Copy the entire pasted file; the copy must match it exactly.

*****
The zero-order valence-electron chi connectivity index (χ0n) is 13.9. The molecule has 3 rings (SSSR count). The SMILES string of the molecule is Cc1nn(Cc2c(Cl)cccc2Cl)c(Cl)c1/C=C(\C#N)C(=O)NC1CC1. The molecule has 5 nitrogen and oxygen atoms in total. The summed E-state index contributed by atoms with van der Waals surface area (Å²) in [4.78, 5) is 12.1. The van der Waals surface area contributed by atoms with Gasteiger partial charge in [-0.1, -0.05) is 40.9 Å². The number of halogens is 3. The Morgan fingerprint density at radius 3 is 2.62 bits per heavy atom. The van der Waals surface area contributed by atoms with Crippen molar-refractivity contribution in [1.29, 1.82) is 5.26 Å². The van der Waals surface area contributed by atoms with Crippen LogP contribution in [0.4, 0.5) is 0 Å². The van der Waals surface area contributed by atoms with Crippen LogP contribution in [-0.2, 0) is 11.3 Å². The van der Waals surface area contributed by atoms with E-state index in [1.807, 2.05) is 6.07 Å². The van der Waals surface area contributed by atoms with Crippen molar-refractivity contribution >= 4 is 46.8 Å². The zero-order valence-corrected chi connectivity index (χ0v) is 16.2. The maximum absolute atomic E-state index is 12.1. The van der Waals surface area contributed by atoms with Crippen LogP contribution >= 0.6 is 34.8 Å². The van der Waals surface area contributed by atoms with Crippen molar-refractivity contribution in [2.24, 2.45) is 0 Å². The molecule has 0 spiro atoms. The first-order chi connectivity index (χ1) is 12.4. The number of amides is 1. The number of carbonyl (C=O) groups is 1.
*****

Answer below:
The zero-order valence-electron chi connectivity index (χ0n) is 13.9. The molecule has 3 rings (SSSR count). The SMILES string of the molecule is Cc1nn(Cc2c(Cl)cccc2Cl)c(Cl)c1/C=C(\C#N)C(=O)NC1CC1. The molecule has 5 nitrogen and oxygen atoms in total. The summed E-state index contributed by atoms with van der Waals surface area (Å²) in [4.78, 5) is 12.1. The van der Waals surface area contributed by atoms with Gasteiger partial charge in [-0.1, -0.05) is 40.9 Å². The number of halogens is 3. The Morgan fingerprint density at radius 3 is 2.62 bits per heavy atom. The van der Waals surface area contributed by atoms with Crippen molar-refractivity contribution in [1.29, 1.82) is 5.26 Å². The van der Waals surface area contributed by atoms with Crippen LogP contribution in [0.4, 0.5) is 0 Å². The van der Waals surface area contributed by atoms with Crippen LogP contribution in [-0.2, 0) is 11.3 Å². The van der Waals surface area contributed by atoms with E-state index in [1.807, 2.05) is 6.07 Å². The van der Waals surface area contributed by atoms with Crippen molar-refractivity contribution >= 4 is 46.8 Å². The zero-order valence-corrected chi connectivity index (χ0v) is 16.2. The maximum absolute atomic E-state index is 12.1. The van der Waals surface area contributed by atoms with Crippen LogP contribution >= 0.6 is 34.8 Å². The van der Waals surface area contributed by atoms with Crippen molar-refractivity contribution in [2.24, 2.45) is 0 Å². The molecule has 0 spiro atoms. The first-order chi connectivity index (χ1) is 12.4. The number of amides is 1. The number of carbonyl (C=O) groups is 1.